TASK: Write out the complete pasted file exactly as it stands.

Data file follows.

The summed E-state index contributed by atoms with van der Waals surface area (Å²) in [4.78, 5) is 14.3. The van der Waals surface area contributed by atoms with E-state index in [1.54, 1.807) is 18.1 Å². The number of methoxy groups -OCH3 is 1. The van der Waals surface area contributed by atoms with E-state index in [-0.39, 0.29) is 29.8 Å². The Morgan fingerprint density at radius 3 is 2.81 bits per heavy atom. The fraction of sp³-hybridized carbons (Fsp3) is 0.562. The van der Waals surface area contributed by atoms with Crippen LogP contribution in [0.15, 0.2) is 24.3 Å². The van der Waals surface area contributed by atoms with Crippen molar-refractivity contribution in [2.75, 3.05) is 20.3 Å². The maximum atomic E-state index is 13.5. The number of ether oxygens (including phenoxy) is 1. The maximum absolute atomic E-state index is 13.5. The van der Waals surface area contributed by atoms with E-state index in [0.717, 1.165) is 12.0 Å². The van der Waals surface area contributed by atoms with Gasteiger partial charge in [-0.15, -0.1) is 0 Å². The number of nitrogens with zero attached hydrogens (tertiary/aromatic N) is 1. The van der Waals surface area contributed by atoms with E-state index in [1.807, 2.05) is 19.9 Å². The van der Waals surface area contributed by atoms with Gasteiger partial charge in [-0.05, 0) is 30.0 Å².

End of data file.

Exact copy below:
The summed E-state index contributed by atoms with van der Waals surface area (Å²) in [4.78, 5) is 14.3. The van der Waals surface area contributed by atoms with E-state index in [1.54, 1.807) is 18.1 Å². The number of methoxy groups -OCH3 is 1. The van der Waals surface area contributed by atoms with E-state index in [-0.39, 0.29) is 29.8 Å². The Morgan fingerprint density at radius 3 is 2.81 bits per heavy atom. The fraction of sp³-hybridized carbons (Fsp3) is 0.562. The van der Waals surface area contributed by atoms with Crippen LogP contribution in [0.15, 0.2) is 24.3 Å². The van der Waals surface area contributed by atoms with Crippen molar-refractivity contribution in [2.75, 3.05) is 20.3 Å². The maximum atomic E-state index is 13.5. The number of ether oxygens (including phenoxy) is 1. The maximum absolute atomic E-state index is 13.5. The van der Waals surface area contributed by atoms with E-state index in [0.717, 1.165) is 12.0 Å². The van der Waals surface area contributed by atoms with Gasteiger partial charge in [-0.15, -0.1) is 0 Å². The number of nitrogens with zero attached hydrogens (tertiary/aromatic N) is 1. The van der Waals surface area contributed by atoms with E-state index in [1.807, 2.05) is 19.9 Å². The van der Waals surface area contributed by atoms with Gasteiger partial charge in [-0.05, 0) is 30.0 Å².